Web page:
In sequential access, a 4-way-associative cache accesses one tag way after the other until someone hits or even the fourth one misses. On the other hand, phased caches wait until the tag array determines the matching way, and then accesses only the matching way of the data array, dissipating about 75% less energy than a parallel access cache. Sequential access, however, serializes the tag and data arrays, adding as much as 60% to the cache access time . If a tag memory block takes 1 cycle to be accessed, an eight way associative cache will take 8 cycles to detect a miss. Here arises the dilemma to decide between performance and memory block utilization.
Existing methodologies employ the cache prediction by analyzing the likely hits. But our proposed methodology employ the utilization of the functions derived from the tag addresses for prediction. These functions are derived by the XOR operation of the address bytes (three MSBs). The following figure 8 shows the block diagram of the proposed methodology.
Figure 8. Block diagram of the proposed methodology: XOR functionality
The XOR function is implemented exclusively on the three MSBs of the address field because the respective functions can be stored in a SRAM module instead of searching all tags in parallel or employing prediction tables. The function here is assumed to be s simple checksum function. The comparison of this function with the actual address gives an indication for a specific way that is very much possible to generate a hit. The checksum function is selected in order to ensure that no false occurs while comparisons. This methodology is mainly developed to minimize the L2 cache access time which increases because of the sequential tag access. It employs the parallel access mechanism with L1 cache in such a way that no other extra cycle is consumed in L2 for the effective prediction. For its functional implementation, four unique memory modules are required one for each L2 cache way. Each entry consists of 1 byte, which is the size of each function. Each of the eight bit function is obtained from the XOR function of the three most significant bytes of the processor address. In order to predict the possible hit L2 ways, the three most significant bytes of the processor address are bitwise XORed and compared with the four functions, of the index relevant to the processor address. In case of a L2 miss the way prediction table has to be updated with the new function something that is responsible for the L2 cache controller.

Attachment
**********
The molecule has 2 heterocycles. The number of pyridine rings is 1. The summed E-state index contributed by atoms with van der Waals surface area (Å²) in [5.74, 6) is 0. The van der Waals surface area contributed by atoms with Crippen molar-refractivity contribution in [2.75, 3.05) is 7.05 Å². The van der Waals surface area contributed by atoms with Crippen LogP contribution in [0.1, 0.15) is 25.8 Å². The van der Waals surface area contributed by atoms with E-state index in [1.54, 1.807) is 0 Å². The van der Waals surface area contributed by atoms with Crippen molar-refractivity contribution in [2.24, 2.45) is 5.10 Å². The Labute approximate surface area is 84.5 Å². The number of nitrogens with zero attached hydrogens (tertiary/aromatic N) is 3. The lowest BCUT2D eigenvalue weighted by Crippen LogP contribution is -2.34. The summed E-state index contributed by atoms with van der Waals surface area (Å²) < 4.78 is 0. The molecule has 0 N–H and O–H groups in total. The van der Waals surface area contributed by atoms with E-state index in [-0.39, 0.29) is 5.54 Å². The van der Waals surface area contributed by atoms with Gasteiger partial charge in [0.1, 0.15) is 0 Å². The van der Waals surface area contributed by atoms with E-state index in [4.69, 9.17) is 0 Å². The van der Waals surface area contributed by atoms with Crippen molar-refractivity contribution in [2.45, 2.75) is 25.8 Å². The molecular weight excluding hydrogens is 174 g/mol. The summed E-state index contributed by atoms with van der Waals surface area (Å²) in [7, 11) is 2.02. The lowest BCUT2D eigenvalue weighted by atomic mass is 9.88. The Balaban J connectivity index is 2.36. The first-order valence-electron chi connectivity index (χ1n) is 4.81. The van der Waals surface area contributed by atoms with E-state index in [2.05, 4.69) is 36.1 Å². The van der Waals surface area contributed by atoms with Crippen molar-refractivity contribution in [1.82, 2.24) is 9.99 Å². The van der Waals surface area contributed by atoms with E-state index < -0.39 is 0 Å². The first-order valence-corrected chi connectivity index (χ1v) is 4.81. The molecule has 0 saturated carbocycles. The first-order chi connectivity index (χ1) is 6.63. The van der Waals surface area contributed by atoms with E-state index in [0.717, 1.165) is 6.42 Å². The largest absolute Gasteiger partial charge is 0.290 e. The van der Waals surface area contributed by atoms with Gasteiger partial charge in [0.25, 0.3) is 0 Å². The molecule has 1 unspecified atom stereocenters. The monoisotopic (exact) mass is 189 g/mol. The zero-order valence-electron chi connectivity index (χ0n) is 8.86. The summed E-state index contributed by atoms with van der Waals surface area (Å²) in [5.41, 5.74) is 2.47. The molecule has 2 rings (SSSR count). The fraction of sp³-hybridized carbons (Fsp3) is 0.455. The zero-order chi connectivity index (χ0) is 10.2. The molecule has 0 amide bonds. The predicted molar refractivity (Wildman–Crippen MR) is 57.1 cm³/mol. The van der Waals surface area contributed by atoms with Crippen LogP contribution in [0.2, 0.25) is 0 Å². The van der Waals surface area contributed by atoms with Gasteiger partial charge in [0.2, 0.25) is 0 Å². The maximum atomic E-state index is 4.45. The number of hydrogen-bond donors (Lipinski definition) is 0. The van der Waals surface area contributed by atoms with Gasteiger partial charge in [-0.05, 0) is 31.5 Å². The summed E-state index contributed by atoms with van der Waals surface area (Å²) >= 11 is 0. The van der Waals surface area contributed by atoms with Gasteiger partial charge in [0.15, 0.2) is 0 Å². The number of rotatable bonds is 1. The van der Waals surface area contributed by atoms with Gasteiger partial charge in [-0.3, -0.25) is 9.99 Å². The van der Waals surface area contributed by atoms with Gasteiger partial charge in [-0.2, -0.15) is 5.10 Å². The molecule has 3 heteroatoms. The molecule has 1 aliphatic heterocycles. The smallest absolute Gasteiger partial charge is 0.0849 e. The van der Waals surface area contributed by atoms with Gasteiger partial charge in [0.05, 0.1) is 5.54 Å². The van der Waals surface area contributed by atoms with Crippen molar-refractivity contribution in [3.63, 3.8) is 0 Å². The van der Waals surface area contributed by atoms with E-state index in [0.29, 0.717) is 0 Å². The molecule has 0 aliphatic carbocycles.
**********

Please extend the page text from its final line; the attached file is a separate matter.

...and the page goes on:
6. Implementation

An FPGA prototype is implemented. For the validation of the proposed approach we have used Xilinx ISE 9.2i for simulation and synthesis purposes. Simulation results are shown in appendix. The following table 1 shows the memory module specifications:
Table 1. Memory module specifications
S.NoModuleClock frequencyMappingSize
1L1 Cache50 MHzDirect4 KB
2L2 Cache50 MHz4 way Set associative64 KB
3Main memory100 MHz-256 MB
Resource utilization derived from the synthesis report is summarized as follows:
Table 2. Memory module Resource utilization
S.NoModuleNo. of LUTsNo. of FF
1L1 cache519120
2L2 cache1296391
3Main memory4050
A large part of the verification procedure was carried out in the implementation phase of the system. Each of the modules was intensively simulated to check as many cases as possible. Also, functional blocks of the system level architecture were integrated and simulated to check their functionality. The system level functionality was stretched out to cover all the various cases that it is supposed to support. Apart from conventional simulation test benches, the proposed methodology was tested in real time hardware using FPGA. Matrix multiplication algorithm with various sizes of workloads is validated.

7. Results

The following is the results analysis with the proposed XOR functionality:
Task considered: Matrix multiplication
Miss rate = 43.8%
Hit rate = 56.2%
No. of accesses = 1039717
Table 3. XOR functionality results
Table 4. Checksum functionality results

8. Conclusions

During the implementation a noteworthy issue is the decision of the function that will predict the possible hit L2 ways. XOR based way prediction generation mask algorithms compared with simple algorithms without functions on the address bits. Different sizes of checksum functions were compared each other to study their accuracy. The algorithm is false negative free. Miss prediction means when the prediction mask is all zeros, a miss is detected without tag matching. One hot mask means that the possible way the data located is only one. Two ones mask is with two possible hit ways and so on for the other two cases. It can be clearly observed that the 8 bits function is more accurate than the 4 bit function. It is noteworthy to observe the accuracy of the miss prediction. In matrix multiplication the miss rate is 43.8% of 1 million accesses and the predicted are 43.7% with XOR function and 39.53% without function. It is also remarkable to see that the accuracy of the 4bit XOR function is more efficient than the 8bits simple checksum function. Another observation concerns the hits. The 8bits XOR function predicts the only correct way (one hot mask) with great possibility, converting the 4-way associative cache to direct map in terms of power consumption without converting the cache to phased even it is behaved so. All these reasons lead us to choose the 8bit XOR-based function generation for the implementation.